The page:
That is true according to a study from the Public Religion Research Institute. Their 2018 poll on the challenges of voter knowledge, participation and polarization shows 10% of Black Americans and 11% of Hispanic Americans reported that they or a household member experienced being told their name did not appear, even though they registered.


Voter uncertainty and struggles especially affect young Latinx voters who are often the first in their family to cast a ballot. 


“They don’t have a blueprint from their family about how to navigate this system,” said Morales. “So it’s really important that there’s folks like New Era and other organizations out there talking to young people to give them the proper information so that they can vote and navigate the system in a way that feels comfortable for them.”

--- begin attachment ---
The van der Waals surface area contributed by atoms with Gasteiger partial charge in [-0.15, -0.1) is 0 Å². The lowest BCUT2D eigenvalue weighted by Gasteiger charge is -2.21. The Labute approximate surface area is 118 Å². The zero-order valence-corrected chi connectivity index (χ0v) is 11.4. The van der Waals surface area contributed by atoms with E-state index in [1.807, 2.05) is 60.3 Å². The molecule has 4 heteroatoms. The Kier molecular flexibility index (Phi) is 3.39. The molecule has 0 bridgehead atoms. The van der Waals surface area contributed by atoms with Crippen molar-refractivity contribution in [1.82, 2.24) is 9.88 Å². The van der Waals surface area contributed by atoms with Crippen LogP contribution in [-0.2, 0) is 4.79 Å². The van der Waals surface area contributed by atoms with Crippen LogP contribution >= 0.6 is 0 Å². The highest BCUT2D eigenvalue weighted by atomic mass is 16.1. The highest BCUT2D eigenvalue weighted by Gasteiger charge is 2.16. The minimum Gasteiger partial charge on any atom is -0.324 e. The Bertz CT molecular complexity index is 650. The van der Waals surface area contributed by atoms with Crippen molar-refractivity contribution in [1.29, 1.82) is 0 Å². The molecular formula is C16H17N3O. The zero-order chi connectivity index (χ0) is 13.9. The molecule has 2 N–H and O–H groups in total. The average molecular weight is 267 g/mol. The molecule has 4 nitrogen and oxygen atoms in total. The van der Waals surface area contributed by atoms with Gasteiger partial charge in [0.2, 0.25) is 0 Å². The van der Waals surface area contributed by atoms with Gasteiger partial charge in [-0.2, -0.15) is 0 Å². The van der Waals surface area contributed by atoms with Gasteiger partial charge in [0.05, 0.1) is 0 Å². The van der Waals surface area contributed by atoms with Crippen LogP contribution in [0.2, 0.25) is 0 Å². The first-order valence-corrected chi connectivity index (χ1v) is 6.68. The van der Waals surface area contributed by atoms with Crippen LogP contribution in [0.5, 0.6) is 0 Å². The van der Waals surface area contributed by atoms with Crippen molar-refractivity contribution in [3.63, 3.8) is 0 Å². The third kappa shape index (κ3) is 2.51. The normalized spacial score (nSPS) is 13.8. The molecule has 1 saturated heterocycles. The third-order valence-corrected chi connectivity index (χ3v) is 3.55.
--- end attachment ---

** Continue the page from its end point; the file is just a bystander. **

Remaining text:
“Oftentimes people just feel like, ‘oh, one vote less won’t matter you know,’ but in reality that one vote can make such a huge difference.” — Leslie Aguilar, third-year sociology major and Spanish minor


Students around campus have seen New Era Colorado and not only acknowledge their presence, but in turn realize the importance of their vote, like Leslie Aguilar, a third-year sociology major and Spanish minor.


“I feel like education or just lack of knowledge is something that definitely is a barrier for a lot of people,” Aguilar said. “I feel like also awareness of how much someone’s vote matters is a barrier as well. Oftentimes people just feel like, ‘oh, one vote less won’t matter you know,’ but in reality that one vote can make such a huge difference.” 


Now more than ever, voting feels like an extremely high stakes activity, and COVID-19 changed the game entirely in terms of how we participate, according to Susana Muñoz, an associate professor and coordinator for the Higher Education Leadership Specialization at Colorado State University.